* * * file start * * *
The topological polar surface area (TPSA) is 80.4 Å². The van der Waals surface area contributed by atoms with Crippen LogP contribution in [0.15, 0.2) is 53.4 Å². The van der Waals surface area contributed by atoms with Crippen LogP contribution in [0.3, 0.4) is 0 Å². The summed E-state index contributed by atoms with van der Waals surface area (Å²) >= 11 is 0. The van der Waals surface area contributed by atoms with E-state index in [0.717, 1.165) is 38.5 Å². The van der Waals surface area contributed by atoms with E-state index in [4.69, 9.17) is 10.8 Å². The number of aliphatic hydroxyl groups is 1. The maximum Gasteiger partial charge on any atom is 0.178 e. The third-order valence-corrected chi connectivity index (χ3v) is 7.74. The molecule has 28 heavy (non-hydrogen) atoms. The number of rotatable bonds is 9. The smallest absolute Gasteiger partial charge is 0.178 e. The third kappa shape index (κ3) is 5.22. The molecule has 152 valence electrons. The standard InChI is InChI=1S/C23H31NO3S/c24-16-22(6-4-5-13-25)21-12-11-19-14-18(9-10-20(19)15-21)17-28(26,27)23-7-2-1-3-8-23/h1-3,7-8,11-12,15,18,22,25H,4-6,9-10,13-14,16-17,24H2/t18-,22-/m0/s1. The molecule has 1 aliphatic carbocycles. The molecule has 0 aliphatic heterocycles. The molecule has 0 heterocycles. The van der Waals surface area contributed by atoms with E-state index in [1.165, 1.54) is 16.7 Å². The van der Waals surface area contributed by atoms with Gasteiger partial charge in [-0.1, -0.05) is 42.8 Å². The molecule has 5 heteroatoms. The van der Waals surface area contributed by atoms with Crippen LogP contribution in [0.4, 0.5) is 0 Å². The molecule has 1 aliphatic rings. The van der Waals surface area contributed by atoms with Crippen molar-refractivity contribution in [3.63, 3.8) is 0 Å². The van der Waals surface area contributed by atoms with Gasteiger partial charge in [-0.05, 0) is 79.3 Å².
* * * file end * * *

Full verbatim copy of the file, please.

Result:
The topological polar surface area (TPSA) is 80.4 Å². The van der Waals surface area contributed by atoms with Crippen LogP contribution in [0.15, 0.2) is 53.4 Å². The van der Waals surface area contributed by atoms with Crippen LogP contribution in [0.3, 0.4) is 0 Å². The summed E-state index contributed by atoms with van der Waals surface area (Å²) >= 11 is 0. The van der Waals surface area contributed by atoms with E-state index in [0.717, 1.165) is 38.5 Å². The van der Waals surface area contributed by atoms with E-state index in [4.69, 9.17) is 10.8 Å². The number of aliphatic hydroxyl groups is 1. The maximum Gasteiger partial charge on any atom is 0.178 e. The third-order valence-corrected chi connectivity index (χ3v) is 7.74. The molecule has 28 heavy (non-hydrogen) atoms. The number of rotatable bonds is 9. The smallest absolute Gasteiger partial charge is 0.178 e. The third kappa shape index (κ3) is 5.22. The molecule has 152 valence electrons. The standard InChI is InChI=1S/C23H31NO3S/c24-16-22(6-4-5-13-25)21-12-11-19-14-18(9-10-20(19)15-21)17-28(26,27)23-7-2-1-3-8-23/h1-3,7-8,11-12,15,18,22,25H,4-6,9-10,13-14,16-17,24H2/t18-,22-/m0/s1. The molecule has 1 aliphatic carbocycles. The molecule has 0 aliphatic heterocycles. The molecule has 0 heterocycles. The van der Waals surface area contributed by atoms with E-state index in [1.165, 1.54) is 16.7 Å². The van der Waals surface area contributed by atoms with Gasteiger partial charge in [-0.1, -0.05) is 42.8 Å². The molecule has 5 heteroatoms. The van der Waals surface area contributed by atoms with Crippen LogP contribution in [0.4, 0.5) is 0 Å². The molecule has 1 aliphatic rings. The van der Waals surface area contributed by atoms with Crippen molar-refractivity contribution in [3.63, 3.8) is 0 Å². The van der Waals surface area contributed by atoms with Gasteiger partial charge in [-0.05, 0) is 79.3 Å².